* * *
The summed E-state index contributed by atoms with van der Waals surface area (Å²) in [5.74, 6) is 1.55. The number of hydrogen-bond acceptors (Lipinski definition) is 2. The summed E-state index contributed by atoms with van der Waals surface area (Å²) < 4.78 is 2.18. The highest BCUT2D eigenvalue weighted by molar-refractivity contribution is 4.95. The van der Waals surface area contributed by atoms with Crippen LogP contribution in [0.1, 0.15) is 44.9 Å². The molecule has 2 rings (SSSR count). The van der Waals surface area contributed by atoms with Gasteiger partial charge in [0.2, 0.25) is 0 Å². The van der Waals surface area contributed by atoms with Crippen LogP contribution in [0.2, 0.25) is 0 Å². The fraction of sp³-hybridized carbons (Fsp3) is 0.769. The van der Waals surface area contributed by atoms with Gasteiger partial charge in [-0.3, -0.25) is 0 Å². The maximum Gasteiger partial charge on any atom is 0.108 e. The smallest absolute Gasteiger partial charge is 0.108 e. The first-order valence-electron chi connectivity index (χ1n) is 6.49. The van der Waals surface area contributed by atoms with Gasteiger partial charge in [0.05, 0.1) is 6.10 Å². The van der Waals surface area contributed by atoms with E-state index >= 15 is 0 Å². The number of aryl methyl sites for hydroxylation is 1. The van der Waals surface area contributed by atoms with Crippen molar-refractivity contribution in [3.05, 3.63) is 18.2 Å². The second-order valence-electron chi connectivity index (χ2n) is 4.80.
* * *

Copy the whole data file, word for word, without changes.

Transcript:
The summed E-state index contributed by atoms with van der Waals surface area (Å²) in [5.74, 6) is 1.55. The number of hydrogen-bond acceptors (Lipinski definition) is 2. The summed E-state index contributed by atoms with van der Waals surface area (Å²) < 4.78 is 2.18. The highest BCUT2D eigenvalue weighted by molar-refractivity contribution is 4.95. The van der Waals surface area contributed by atoms with Crippen LogP contribution in [0.1, 0.15) is 44.9 Å². The molecule has 2 rings (SSSR count). The van der Waals surface area contributed by atoms with Gasteiger partial charge in [0.2, 0.25) is 0 Å². The van der Waals surface area contributed by atoms with Crippen LogP contribution in [0.2, 0.25) is 0 Å². The fraction of sp³-hybridized carbons (Fsp3) is 0.769. The van der Waals surface area contributed by atoms with Gasteiger partial charge in [-0.3, -0.25) is 0 Å². The maximum Gasteiger partial charge on any atom is 0.108 e. The smallest absolute Gasteiger partial charge is 0.108 e. The first-order valence-electron chi connectivity index (χ1n) is 6.49. The van der Waals surface area contributed by atoms with Gasteiger partial charge in [0.05, 0.1) is 6.10 Å². The van der Waals surface area contributed by atoms with E-state index >= 15 is 0 Å². The number of aryl methyl sites for hydroxylation is 1. The van der Waals surface area contributed by atoms with Crippen molar-refractivity contribution in [3.05, 3.63) is 18.2 Å². The second-order valence-electron chi connectivity index (χ2n) is 4.80.